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Passion for painting persists and prevails Charles Price, owner of the Oddfellows Gallery, stands in front of his paintings that are on display in Hattiesburg. / Bryant Hawkins/Hattiesburg American
If you go Charles Price’s new series of paintings, “The Power of Movement,” is on display through April 27 at Oddfellows Gallery, 119 E. Front St. in Hattiesburg.
HATTIESBURG — Think of Charles Price as the man with three hats.
Hat one we’ll call a hunter’s cap, put on moth balls long ago when Price sold his sporting goods store, Big Buck Sports, in 2006.
Hat two? A hardhat for Price’s renovation of four downtown Hattiesburg buildings into artist spaces and apartments.
But the most unusual one is best described as an artist’s beret, representative of Price’s lifelong passion in pushing paint around a canvas.
Passion is not an overstatement, even though Price’s down-to-earth language might fool you.
“It’s like a good game of golf,” said Price, 69, about entering his artistic zone. “The rhythm. The harmony. It’s a wonderful feeling.”
His wife and business manager, Anita, gives a different spin on his creative output.
“He’s always been very imaginative, and when he does focus on something, he gives it his complete attention,” she explained. “There is no space for anything else. He will go with nothing to eat, nothing to drink, no sleep.”
So, a little patience is required now and then, which Anita is willing to supply.
“If I ask him a question and he doesn’t answer it for three days, it’s because his mind is in his world and not in mine,” she says slowly. “He will get around to it.”
You might think it unusual that a man with Price’s mind for business would have such an all-consuming interest in creating modern abstract paintings and sculptures.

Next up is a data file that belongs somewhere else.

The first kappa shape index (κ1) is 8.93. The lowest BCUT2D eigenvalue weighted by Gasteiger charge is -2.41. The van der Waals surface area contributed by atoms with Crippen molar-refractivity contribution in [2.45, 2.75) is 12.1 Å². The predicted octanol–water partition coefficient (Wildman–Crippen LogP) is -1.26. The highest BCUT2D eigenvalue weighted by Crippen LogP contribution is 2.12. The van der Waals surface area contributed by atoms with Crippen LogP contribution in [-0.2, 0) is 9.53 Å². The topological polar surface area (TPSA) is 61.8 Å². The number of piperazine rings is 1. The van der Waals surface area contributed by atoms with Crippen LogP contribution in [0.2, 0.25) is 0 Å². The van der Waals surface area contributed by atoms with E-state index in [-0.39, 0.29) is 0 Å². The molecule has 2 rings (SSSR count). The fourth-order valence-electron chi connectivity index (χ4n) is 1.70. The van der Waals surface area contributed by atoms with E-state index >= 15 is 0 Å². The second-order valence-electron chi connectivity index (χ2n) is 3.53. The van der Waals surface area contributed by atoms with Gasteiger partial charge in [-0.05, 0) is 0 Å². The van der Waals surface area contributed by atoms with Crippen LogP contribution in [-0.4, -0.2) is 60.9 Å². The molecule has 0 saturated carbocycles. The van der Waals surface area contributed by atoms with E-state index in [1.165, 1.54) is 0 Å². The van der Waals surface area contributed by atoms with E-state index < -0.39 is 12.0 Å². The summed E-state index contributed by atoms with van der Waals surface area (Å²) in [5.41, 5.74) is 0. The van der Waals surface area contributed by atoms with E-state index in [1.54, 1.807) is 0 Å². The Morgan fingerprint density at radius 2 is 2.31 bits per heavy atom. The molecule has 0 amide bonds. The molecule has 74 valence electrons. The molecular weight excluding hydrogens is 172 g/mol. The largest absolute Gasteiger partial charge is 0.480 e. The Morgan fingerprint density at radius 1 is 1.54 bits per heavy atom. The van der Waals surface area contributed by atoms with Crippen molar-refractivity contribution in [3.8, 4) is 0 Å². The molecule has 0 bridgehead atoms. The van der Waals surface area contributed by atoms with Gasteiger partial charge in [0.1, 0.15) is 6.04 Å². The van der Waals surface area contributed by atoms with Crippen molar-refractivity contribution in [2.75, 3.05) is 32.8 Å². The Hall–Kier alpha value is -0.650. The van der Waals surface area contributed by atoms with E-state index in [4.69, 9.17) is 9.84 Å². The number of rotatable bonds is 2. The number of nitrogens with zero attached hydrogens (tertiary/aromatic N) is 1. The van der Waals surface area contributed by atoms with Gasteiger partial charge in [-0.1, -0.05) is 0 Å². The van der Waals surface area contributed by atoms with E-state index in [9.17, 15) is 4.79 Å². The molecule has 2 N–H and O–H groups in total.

It’s an odd juxtaposition not lost on Betsy Rowell, executive director of the Historic Hattiesburg Downtown Association.
“You’re kind of like, this guy is an artist? Really?” laughs Rowell.
Price will have none of it. He states that some artists — from the 17th century Peter Paul Rubens to the contemporary David Hockney — make good businessmen, while some businessmen — think Steve Jobs — possess an artistic flair .
Price once chose business over art. He won a statewide art competition in high school but declined the resulting $800 scholarship to the University of Southern Mississippi in order to go into the Navy.
When he returned to Southern Miss, he avoided art because he was told there was no future in it. Eventually, he dropped out to help his father, Lamar Price, run his various businesses. Now, he balances both art and business.
When he was 50, he began eight years of art instruction at Southern Miss, taking one class per semester.
He’s been producing art ever since. His latest series of paintings, grouped under the title “The Power of Movement,” attempts to capture the kind of compositional flow that you see in a piece of music.
“About once a year, I get on a kick and knock out about eight to 10 big ones,” he said of the paintings that currently line the walls.
As to where to display those large paintings? Well, Price took care of that problem by buying the Oddfellows Building in downtown Hattiesburg in 2008 and renovating it into a gallery.